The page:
Talkin’ ’bout a revolution…
The Independent described today as ‘another small descent further into mediocrity‘. While that is a touch dramatic, there is no doubt that the club has lost focus since the stadium move and has been slowly drifting. Stan Kroenke and the remaining few of those who lined their pockets on the back of Wenger’s success project an air of indifference that has alienated the fanbase. Arsenal fans are famously loyal, patient and averse to knee-jerk reactions, but the board and management need to recognise that as they ignore the desire for small changes, the level of change desired will only increase.
A growing percentage of fans not only want specific changes to address team and tactical deficiencies. Significant numbers now want change almost for its own sake. Supporting Arsenal has become an almost an experience of ever decreasing circles. Nothing changes and every season is the same, only very slightly worse each time. The same mistakes are made, the same buying and selling policy continues, the supporters increasingly feel like irrelevant customers rather than fans, and those customers are losing hope under the current regime. Most Arsenal supporters I speak to are genuinely bored, and are becoming less emotionally involved as each season passes by. And even if we are just customers to our club, they need to remember they are selling primarily an entertainment product. While they operate under the illusion that talented ball-players and goals equals entertainment, few will happily keep paying to watch the odd beautiful bit of acting in a film trilogy where the plot of each film is exactly the same. Whether fan dissatisfaction will eventually manifest itself in dwindling ticket sales or major protests is uncertain, but for many it was summed up by one specific fan; “the whole thing feels rather more dull and pointless every year“.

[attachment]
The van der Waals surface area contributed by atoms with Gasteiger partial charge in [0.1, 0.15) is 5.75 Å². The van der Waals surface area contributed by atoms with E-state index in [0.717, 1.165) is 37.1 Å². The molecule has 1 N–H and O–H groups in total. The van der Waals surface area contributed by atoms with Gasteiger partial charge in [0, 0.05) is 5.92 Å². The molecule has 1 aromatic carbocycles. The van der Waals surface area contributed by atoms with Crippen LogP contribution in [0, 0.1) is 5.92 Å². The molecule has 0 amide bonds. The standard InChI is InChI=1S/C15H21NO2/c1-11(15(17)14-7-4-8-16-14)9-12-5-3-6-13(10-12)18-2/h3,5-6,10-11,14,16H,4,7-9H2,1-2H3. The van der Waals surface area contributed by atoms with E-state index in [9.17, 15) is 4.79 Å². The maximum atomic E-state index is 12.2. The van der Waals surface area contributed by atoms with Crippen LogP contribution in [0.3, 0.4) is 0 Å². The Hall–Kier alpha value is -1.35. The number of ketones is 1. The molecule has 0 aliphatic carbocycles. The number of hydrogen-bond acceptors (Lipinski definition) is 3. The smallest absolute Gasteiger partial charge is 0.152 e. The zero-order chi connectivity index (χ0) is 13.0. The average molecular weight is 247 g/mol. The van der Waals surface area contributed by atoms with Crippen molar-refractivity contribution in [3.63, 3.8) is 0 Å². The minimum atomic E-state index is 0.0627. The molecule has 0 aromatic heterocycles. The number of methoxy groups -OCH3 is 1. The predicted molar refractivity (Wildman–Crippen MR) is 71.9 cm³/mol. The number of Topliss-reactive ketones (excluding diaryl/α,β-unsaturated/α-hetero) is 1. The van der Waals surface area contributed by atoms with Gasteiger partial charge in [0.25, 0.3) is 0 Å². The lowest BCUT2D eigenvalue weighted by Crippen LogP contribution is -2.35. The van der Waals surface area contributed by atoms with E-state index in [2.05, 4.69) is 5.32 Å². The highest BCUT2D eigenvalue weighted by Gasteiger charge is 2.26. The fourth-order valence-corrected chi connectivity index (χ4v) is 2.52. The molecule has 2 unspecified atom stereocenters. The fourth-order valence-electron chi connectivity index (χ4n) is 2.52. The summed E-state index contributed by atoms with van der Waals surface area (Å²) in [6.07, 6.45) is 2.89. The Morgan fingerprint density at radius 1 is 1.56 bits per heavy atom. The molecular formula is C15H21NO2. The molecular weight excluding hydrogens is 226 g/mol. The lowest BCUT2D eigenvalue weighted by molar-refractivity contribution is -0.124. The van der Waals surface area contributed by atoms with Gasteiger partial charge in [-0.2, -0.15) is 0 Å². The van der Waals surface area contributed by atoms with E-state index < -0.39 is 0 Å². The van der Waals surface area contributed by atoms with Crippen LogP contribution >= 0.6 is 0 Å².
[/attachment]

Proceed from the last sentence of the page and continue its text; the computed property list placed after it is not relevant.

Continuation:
Tomorrow, and tomorrow, and tomorrow,
Creeps in this petty pace from day to day,
To the last syllable of recorded time;
And all our yesterdays have lighted fools
The way to dusty death. Out, out, brief candle!
Life’s but a walking shadow, a poor player
That struts and frets his hour upon the stage
And then is heard no more. It is a tale
Told by an idiot, full of sound and fury
Signifying nothing. — Macbeth (Act 5, Scene 5, lines 17-28)